John Kemp is a Reuters market analyst.
LONDON, Oct 30 (Reuters) - California's lawmakers have ensured the state will remain a major oil and gas producer by approving new legislation allowing hydraulic fracturing and acid treatments to rejuvenate its ageing wells in exchange for strict controls and tougher enforcement.
Senate Bill No 4 (SB 4), which Governor Jerry Brown signed into law on Sept. 20, directs the state Department of Conservation and other agencies to adopt new rules and regulations covering well construction, fracturing and other well stimulation treatments by the start of 2015.
The chemicals used will have to be disclosed to regulators and published, subject to special treatment for trade secrets. Penalties for violating certain regulations on oil and gas operations were increased from $25,000 per violation to between $10,000 and $25,000 per violation per day.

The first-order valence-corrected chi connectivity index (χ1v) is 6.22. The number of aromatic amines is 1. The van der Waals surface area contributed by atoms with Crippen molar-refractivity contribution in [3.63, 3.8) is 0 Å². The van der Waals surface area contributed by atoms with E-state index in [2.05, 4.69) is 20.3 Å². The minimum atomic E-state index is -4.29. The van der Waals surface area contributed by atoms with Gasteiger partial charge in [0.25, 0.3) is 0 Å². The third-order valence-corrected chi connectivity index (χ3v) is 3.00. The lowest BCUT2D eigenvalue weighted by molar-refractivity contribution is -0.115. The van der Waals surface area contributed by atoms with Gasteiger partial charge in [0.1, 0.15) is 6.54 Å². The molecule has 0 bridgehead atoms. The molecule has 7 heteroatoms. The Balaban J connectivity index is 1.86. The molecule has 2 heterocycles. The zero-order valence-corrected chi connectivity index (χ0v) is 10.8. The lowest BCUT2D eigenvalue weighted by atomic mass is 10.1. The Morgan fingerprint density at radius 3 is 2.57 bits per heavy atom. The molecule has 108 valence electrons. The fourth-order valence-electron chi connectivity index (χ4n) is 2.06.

In another concession to environmental and community groups worried about the safety of fracturing and acidizing, the law directs the state's Natural Resources Agency, which focuses on environmental protection rather than oil and gas production, to conduct an independent scientific study into the hazards and risks.
The bill was approved on a largely party-line vote in the state Assembly and Senate, with Democrats providing most of the votes in favour and nearly all Republicans voting against.
Governor Brown, who has supported fracking, said in a signing statement the bill, "needs some clarifying amendments", which he hopes will be made in 2014. But the political deal is clear: the law endorses fracking and acidizing in exchange for what the governor called "strong environmental protections and transparency requirements".
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